New York is at a pivot point. We’ll soon have a new Mayor, City Council, and leaders of city agencies. We’re emerging from a pandemic, and charting our future. Big real estate and government leaders are conspiring to strip away rules and regulations that protect our neighborhoods from unmitigated greed and avarice.
Now more than ever, we need a strong voice for preservation, and for perpetuating the qualities that make our neighborhoods great — a human scale, beauty, and sense of history, and a tradition of openness, cultural innovation, and social progress.
We’re doing that in so many ways — leading the effort to:
- Stop a disastrous upzoning of SoHo and NoHo, intended as a blueprint for similar changes to historic neighborhoods across New York City
- Extend landmarking to unprotected areas of Greenwich Village and the East Village, including South of Union Square
- Get the City to appropriately protect designated landmarked areas of our neighborhood, fighting inappropriate developments on Lower Fifth Avenue, the West Village, the Meatpacking District, NoHo, and the East Village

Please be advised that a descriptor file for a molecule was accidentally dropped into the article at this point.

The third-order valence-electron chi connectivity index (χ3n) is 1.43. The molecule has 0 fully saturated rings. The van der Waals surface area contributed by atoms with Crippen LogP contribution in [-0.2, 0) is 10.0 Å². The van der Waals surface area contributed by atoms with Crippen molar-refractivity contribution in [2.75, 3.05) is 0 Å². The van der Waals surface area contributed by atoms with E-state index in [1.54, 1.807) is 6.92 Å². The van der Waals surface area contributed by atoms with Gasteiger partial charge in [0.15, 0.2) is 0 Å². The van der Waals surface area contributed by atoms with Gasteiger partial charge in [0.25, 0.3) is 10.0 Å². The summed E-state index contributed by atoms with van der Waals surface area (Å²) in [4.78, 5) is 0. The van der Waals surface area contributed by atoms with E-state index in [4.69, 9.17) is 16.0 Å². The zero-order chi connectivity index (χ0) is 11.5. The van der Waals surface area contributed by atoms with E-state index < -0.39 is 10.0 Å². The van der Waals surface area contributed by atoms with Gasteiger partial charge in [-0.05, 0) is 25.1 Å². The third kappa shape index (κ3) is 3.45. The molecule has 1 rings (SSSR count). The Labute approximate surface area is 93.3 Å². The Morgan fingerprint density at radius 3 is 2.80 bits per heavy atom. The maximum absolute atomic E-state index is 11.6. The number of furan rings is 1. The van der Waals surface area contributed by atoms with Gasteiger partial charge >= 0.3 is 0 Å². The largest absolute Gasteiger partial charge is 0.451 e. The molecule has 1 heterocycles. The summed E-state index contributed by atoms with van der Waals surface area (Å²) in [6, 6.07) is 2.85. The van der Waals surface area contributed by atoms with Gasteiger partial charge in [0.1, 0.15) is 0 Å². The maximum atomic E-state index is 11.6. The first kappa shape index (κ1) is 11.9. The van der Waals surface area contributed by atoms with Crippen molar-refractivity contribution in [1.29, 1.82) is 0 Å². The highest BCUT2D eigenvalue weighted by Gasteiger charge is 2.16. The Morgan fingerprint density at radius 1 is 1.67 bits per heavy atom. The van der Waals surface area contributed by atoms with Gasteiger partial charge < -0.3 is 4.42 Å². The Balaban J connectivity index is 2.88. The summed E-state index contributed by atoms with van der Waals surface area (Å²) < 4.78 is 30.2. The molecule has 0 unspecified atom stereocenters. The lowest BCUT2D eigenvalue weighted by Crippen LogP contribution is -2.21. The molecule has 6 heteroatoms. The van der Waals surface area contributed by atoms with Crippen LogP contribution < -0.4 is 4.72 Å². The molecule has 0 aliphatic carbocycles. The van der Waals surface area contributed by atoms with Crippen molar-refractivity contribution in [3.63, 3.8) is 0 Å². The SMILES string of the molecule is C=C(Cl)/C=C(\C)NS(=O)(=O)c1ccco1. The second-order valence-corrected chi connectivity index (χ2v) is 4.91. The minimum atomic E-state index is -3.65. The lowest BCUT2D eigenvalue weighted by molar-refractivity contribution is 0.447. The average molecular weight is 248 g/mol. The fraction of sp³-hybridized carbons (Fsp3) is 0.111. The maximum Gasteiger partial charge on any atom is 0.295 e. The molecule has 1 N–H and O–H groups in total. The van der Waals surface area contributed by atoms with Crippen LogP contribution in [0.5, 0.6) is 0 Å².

- Oppose air rights transfers and other measures to allow oversized commercial developments in our neighborhoods
- Recognize and protect our neighborhoods’ rich civil rights history, including African American, women’s, and LGBTQ+ history
- Show the positive relationship between preservation and affordability
- Educate children about the value of historic preservation, including with our new African American history curriculum
- Provide an ever-expanding array of programs and online resources to educate about the special histories and architecture of Greenwich Village, the East Village, and NoHo, and the value of historic preservation
We’ve secured landmark designation for over 1,250 buildings and zoning protections for almost 100 blocks, and each year we provide educational programming to more than 12,000 people and online resources to over 350,000 users each year.
All of this is possible only because of the generosity of individuals like you, who provide more than 75% of our support. As we reach the midpoint of what promises to be a crucial year for preservation efforts, I hope you’ll consider making a contribution to support our work today.